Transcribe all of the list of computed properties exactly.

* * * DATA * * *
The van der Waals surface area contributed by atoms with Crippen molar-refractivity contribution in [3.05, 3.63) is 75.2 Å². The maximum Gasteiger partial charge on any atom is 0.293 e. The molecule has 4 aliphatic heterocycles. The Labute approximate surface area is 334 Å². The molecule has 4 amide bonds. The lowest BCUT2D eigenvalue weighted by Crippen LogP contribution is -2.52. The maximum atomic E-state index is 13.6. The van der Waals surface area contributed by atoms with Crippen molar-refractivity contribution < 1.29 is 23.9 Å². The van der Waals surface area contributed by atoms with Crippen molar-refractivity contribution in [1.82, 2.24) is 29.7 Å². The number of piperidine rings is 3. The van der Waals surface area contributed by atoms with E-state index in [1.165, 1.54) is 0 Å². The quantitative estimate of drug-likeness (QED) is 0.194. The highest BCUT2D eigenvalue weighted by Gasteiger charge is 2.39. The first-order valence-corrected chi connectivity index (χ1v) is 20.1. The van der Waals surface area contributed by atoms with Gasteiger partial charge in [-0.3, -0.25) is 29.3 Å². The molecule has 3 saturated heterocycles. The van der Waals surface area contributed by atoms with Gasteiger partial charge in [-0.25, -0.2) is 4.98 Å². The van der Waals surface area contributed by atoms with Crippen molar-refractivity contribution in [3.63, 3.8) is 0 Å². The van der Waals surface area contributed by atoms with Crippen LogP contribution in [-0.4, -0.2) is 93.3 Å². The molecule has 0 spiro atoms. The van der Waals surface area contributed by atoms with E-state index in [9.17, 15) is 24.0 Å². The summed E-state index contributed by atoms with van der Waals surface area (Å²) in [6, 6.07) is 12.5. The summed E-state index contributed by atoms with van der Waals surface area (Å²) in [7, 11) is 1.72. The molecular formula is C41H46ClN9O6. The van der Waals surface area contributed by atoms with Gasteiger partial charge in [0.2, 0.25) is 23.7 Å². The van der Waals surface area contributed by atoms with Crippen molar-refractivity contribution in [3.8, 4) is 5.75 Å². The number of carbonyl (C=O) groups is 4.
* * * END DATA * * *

The van der Waals surface area contributed by atoms with Crippen molar-refractivity contribution in [3.05, 3.63) is 75.2 Å². The maximum Gasteiger partial charge on any atom is 0.293 e. The molecule has 4 aliphatic heterocycles. The Labute approximate surface area is 334 Å². The molecule has 4 amide bonds. The lowest BCUT2D eigenvalue weighted by Crippen LogP contribution is -2.52. The maximum atomic E-state index is 13.6. The van der Waals surface area contributed by atoms with Crippen molar-refractivity contribution < 1.29 is 23.9 Å². The van der Waals surface area contributed by atoms with Crippen molar-refractivity contribution in [1.82, 2.24) is 29.7 Å². The number of piperidine rings is 3. The van der Waals surface area contributed by atoms with E-state index in [1.165, 1.54) is 0 Å². The quantitative estimate of drug-likeness (QED) is 0.194. The highest BCUT2D eigenvalue weighted by Gasteiger charge is 2.39. The first-order valence-corrected chi connectivity index (χ1v) is 20.1. The van der Waals surface area contributed by atoms with Gasteiger partial charge in [-0.3, -0.25) is 29.3 Å². The molecule has 3 saturated heterocycles. The van der Waals surface area contributed by atoms with Gasteiger partial charge in [-0.25, -0.2) is 4.98 Å². The van der Waals surface area contributed by atoms with Crippen molar-refractivity contribution in [3.63, 3.8) is 0 Å². The van der Waals surface area contributed by atoms with Crippen LogP contribution in [-0.4, -0.2) is 93.3 Å². The molecule has 0 spiro atoms. The van der Waals surface area contributed by atoms with E-state index in [9.17, 15) is 24.0 Å². The summed E-state index contributed by atoms with van der Waals surface area (Å²) in [6, 6.07) is 12.5. The summed E-state index contributed by atoms with van der Waals surface area (Å²) in [7, 11) is 1.72. The molecular formula is C41H46ClN9O6. The van der Waals surface area contributed by atoms with Gasteiger partial charge in [0.2, 0.25) is 23.7 Å². The van der Waals surface area contributed by atoms with Crippen molar-refractivity contribution in [3.8, 4) is 5.75 Å². The number of carbonyl (C=O) groups is 4.